Anne Robinson, Karen Saxby
There is a little Neanderthal in all of us. Although they have been extinct for 40,000 years, our genetic inheritance means that they are not entirely gone. Since the publication of the first Neanderthal genome in 2010, our understanding of the Neanderthals - and our connection to them - has changed dramatically. Once stereotyped as simple and brutish, recent discoveries by archaeologists and geneticists have painted a different picture of Neanderthals, and one more familiar to us: they buried their dead, cared for the sick, and even painted cave walls. We can now delve into their DNA to trace their evolution in Europe and movements across Asia, and piece together how they lived and died in amazing detail.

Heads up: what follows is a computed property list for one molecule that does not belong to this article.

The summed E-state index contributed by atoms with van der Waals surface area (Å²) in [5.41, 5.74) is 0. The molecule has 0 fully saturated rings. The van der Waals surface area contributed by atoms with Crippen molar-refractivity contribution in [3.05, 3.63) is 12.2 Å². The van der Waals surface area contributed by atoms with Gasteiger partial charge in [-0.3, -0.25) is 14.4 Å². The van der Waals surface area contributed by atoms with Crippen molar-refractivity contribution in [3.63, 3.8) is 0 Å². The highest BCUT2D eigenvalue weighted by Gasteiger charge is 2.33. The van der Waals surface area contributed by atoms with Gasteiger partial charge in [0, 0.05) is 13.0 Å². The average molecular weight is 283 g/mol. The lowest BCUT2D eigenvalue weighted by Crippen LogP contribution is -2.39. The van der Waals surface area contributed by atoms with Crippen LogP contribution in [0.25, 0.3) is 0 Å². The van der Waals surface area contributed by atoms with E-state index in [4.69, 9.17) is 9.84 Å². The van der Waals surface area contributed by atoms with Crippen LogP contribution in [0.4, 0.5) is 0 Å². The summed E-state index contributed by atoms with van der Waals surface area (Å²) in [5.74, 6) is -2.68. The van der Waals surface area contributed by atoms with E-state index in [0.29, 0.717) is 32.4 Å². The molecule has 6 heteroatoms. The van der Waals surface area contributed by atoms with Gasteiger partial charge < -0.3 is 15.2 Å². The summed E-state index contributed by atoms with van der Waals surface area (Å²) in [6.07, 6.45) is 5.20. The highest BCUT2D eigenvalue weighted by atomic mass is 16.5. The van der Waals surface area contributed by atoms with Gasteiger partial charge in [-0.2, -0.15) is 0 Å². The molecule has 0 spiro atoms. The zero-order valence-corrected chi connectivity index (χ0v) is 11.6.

This fully updated edition presents cutting-edge research on our fascinating hominin relatives: their interbreeding with humans and other species including the recently discovered Denisovans, their social behaviours such as smiling to indicate friendliness, and the genes they have passed down to us that could be affecting our health. By confronting our differences and similarities to the Neanderthals, this book addresses the biggest question of all: what it means to be human.